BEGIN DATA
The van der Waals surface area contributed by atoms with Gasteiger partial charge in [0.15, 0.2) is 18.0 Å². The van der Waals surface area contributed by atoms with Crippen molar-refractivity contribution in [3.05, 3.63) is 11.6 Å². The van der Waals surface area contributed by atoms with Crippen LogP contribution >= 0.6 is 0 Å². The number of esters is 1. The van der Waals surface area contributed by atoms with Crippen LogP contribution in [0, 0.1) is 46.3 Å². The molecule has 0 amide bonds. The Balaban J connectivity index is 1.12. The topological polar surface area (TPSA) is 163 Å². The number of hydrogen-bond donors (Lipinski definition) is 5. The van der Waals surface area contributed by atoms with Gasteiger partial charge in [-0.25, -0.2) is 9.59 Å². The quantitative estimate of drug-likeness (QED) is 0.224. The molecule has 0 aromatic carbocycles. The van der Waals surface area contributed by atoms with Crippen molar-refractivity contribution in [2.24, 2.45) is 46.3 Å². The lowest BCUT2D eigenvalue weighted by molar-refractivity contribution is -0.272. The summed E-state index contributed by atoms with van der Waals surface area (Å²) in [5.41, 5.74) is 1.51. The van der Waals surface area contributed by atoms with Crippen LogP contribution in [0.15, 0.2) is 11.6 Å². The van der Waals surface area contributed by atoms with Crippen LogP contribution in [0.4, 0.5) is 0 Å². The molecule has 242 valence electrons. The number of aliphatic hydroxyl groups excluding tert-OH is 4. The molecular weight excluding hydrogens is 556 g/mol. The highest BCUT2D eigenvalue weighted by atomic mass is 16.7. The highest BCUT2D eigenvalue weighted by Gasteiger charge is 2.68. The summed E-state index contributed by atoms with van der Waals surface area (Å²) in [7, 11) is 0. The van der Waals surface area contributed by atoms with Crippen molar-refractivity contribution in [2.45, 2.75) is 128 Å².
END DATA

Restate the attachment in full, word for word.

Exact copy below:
The van der Waals surface area contributed by atoms with Gasteiger partial charge in [0.15, 0.2) is 18.0 Å². The van der Waals surface area contributed by atoms with Crippen molar-refractivity contribution in [3.05, 3.63) is 11.6 Å². The van der Waals surface area contributed by atoms with Crippen LogP contribution >= 0.6 is 0 Å². The number of esters is 1. The van der Waals surface area contributed by atoms with Crippen LogP contribution in [0, 0.1) is 46.3 Å². The molecule has 0 amide bonds. The Balaban J connectivity index is 1.12. The topological polar surface area (TPSA) is 163 Å². The number of hydrogen-bond donors (Lipinski definition) is 5. The van der Waals surface area contributed by atoms with Gasteiger partial charge in [-0.25, -0.2) is 9.59 Å². The quantitative estimate of drug-likeness (QED) is 0.224. The molecule has 0 aromatic carbocycles. The van der Waals surface area contributed by atoms with Crippen molar-refractivity contribution in [2.24, 2.45) is 46.3 Å². The lowest BCUT2D eigenvalue weighted by molar-refractivity contribution is -0.272. The summed E-state index contributed by atoms with van der Waals surface area (Å²) in [5.41, 5.74) is 1.51. The van der Waals surface area contributed by atoms with Crippen LogP contribution in [0.15, 0.2) is 11.6 Å². The van der Waals surface area contributed by atoms with Crippen LogP contribution in [0.4, 0.5) is 0 Å². The molecule has 242 valence electrons. The number of aliphatic hydroxyl groups excluding tert-OH is 4. The molecular weight excluding hydrogens is 556 g/mol. The highest BCUT2D eigenvalue weighted by atomic mass is 16.7. The highest BCUT2D eigenvalue weighted by Gasteiger charge is 2.68. The summed E-state index contributed by atoms with van der Waals surface area (Å²) in [7, 11) is 0. The van der Waals surface area contributed by atoms with Crippen molar-refractivity contribution in [2.45, 2.75) is 128 Å².